Appeals court throws out conviction of former Archbishop of Adelaide Philip Wilson
A New South Wales appellate court has overturned the conviction of the former Roman Catholic Archbishop of Adelaide on charges he covered up clergy sexual abuse of children
On 6 Dec 2018 Judge Roy Ellis ruled there had been insufficient evidence to convict Msgr. Philip Wilson in May. The Newcastle District Court had found Archbishop Wilson guilty of having not taken action against a priest accused of child abuse. The court found him guilty of ignoring the sexual abuse of two altar boys in the 1970s by a priest subsequently jailed in 2004 for child molestation. The Newcastle Court heard evidence one of the victims had told Archbishop Wilson of the abuse in a church confessional in 1976. However Judge Ellis ruled that he could not be certain the conversation had ever taken place.
“There is no proper basis upon which I can rely to reject the evidence of the appellant,” Judge Roy Ellis said, according to wire service reports.
After his conviction, Archbishop Wilson (68) resigned as archbishop of Adelaide and had been serving a 12-month home detention sentence. After serving as a parish priest in New South Wales, Msgr Wilson was appointed Bishop of Wollongong in 1996 and Archbishop of Adelaide in 2001.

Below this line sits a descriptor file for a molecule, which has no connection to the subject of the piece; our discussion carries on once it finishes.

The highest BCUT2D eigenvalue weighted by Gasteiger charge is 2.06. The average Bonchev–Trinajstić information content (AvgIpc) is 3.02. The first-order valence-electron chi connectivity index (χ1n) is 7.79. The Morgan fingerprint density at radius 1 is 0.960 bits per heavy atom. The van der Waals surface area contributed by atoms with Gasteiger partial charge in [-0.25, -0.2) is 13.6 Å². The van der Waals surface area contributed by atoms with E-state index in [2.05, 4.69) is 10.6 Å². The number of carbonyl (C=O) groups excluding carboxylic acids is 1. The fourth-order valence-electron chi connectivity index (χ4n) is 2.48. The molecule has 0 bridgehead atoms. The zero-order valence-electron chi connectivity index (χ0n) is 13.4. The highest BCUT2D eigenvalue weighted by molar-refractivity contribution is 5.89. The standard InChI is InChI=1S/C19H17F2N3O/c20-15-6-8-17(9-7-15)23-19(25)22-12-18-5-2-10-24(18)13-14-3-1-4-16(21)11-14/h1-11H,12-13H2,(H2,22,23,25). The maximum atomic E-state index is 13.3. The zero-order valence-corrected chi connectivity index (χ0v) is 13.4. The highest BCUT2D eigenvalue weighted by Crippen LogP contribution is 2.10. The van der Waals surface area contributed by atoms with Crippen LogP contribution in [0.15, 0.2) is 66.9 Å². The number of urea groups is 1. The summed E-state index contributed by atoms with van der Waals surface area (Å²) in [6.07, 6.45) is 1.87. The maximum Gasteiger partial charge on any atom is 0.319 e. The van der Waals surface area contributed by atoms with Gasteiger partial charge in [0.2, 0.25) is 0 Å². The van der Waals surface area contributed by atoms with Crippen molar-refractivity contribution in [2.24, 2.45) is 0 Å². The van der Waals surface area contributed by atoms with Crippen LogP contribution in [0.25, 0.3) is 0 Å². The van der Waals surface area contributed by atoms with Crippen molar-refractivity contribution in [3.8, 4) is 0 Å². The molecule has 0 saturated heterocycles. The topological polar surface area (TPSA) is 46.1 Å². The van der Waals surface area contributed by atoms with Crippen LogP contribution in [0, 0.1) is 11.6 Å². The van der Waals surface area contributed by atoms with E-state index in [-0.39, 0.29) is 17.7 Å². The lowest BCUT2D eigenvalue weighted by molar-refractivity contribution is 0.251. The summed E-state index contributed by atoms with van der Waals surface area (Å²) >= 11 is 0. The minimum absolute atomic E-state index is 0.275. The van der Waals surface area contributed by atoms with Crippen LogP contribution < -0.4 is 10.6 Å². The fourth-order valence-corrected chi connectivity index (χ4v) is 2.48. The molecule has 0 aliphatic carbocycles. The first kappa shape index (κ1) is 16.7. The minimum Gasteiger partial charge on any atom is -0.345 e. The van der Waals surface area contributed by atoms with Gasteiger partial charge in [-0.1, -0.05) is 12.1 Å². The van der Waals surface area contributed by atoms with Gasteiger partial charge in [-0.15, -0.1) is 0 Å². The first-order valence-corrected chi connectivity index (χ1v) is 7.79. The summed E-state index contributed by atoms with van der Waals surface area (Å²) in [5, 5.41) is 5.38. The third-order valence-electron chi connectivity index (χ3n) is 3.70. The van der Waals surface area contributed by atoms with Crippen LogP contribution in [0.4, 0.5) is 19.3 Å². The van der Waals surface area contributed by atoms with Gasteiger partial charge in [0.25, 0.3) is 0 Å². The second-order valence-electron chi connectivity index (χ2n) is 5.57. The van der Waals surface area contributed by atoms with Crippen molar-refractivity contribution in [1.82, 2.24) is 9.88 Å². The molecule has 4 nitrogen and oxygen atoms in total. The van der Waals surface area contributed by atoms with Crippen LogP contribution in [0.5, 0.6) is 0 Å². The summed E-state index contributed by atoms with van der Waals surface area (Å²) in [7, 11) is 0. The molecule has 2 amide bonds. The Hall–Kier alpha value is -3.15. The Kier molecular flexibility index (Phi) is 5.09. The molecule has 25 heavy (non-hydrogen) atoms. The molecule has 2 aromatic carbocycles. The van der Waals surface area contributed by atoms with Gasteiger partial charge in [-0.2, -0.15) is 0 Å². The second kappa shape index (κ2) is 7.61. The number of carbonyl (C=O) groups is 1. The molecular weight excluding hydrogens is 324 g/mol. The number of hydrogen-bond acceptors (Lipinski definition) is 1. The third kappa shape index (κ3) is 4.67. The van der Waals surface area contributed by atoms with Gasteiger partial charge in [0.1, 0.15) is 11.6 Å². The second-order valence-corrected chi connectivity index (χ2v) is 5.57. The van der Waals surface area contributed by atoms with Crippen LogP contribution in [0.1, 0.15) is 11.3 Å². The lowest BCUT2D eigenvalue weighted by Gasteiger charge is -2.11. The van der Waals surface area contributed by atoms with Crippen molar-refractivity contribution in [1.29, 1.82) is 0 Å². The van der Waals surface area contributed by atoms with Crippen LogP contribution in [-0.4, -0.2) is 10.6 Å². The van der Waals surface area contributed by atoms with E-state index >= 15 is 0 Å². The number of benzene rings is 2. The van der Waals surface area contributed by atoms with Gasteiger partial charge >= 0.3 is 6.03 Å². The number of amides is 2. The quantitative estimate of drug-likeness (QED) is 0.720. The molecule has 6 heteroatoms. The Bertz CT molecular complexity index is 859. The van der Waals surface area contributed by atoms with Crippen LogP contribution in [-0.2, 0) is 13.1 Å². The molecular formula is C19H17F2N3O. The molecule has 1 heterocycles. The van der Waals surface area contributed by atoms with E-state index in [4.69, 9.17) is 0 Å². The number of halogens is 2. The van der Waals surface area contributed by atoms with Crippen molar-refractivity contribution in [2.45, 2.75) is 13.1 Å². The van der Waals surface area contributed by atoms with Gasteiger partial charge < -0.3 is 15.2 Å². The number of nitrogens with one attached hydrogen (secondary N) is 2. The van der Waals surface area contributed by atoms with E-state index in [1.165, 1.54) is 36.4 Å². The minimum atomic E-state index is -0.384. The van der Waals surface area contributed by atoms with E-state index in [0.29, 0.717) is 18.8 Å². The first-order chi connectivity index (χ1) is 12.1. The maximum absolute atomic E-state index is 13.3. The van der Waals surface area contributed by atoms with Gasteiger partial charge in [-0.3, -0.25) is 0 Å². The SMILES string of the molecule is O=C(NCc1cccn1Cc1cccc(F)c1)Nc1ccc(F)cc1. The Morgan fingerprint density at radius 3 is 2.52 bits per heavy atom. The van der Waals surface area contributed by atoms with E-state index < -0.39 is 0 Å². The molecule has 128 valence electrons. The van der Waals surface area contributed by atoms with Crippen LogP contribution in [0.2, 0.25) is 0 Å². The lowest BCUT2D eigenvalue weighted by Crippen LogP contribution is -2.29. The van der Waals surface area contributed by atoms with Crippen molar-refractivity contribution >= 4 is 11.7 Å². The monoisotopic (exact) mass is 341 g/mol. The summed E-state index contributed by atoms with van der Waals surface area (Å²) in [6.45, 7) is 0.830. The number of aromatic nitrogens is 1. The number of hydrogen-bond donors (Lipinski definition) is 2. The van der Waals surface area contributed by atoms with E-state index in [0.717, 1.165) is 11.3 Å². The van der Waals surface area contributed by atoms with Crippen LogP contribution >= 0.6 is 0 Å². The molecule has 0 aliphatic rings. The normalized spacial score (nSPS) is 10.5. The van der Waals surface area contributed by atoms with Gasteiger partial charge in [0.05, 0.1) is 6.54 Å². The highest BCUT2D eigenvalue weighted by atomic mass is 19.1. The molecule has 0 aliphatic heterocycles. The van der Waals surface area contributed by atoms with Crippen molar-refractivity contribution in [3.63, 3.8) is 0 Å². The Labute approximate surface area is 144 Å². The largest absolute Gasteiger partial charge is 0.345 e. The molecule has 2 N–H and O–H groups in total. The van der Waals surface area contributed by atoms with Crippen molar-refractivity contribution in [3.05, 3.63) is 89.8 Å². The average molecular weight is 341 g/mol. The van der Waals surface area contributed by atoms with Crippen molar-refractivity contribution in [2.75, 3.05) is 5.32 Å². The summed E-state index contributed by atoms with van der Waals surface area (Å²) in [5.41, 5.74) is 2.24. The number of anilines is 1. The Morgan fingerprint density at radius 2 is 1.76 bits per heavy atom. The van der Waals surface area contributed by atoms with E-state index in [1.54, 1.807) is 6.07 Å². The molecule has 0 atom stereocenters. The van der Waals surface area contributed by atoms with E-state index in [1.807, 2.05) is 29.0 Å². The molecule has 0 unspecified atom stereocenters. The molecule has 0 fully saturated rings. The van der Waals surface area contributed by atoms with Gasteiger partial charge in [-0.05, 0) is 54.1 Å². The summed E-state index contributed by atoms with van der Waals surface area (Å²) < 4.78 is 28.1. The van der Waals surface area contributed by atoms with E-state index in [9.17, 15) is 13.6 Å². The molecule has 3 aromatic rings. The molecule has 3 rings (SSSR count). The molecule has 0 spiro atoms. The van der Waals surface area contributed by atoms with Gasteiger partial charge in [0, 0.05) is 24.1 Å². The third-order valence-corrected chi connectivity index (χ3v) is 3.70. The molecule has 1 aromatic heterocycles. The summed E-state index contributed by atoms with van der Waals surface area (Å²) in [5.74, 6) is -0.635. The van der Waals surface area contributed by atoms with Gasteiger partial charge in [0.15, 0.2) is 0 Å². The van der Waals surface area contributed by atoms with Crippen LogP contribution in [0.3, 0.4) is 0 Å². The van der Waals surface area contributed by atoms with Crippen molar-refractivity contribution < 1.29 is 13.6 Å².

The archdiocese of Adelaide welcomed the court ruling. “We now need to consider the ramifications of this outcome,” said administrator delegate, Father Philip Marshall.
Over the past five years the Royal Commission into Institutional Responses to Child Sexual Abuse examined more than 15,000 allegations of sexual misconduct and heard testimony from around 8,000 survivors of abuse committed by church workers, clergy, teachers, scout masters and other institutional youth workers. In October Prime Minister Scott Morrison offered an apology to Parliament over the government’s inaction.
“Today, as a nation, we confront our failure to listen, to believe and to provide justice. Again, today, we say sorry. To the children we failed, sorry. To the parents whose trust was betrayed and who have struggled to pick up the pieces, sorry.”
“As a nation, we failed them, we forsook them, and that will always be our shame,” the prime minister said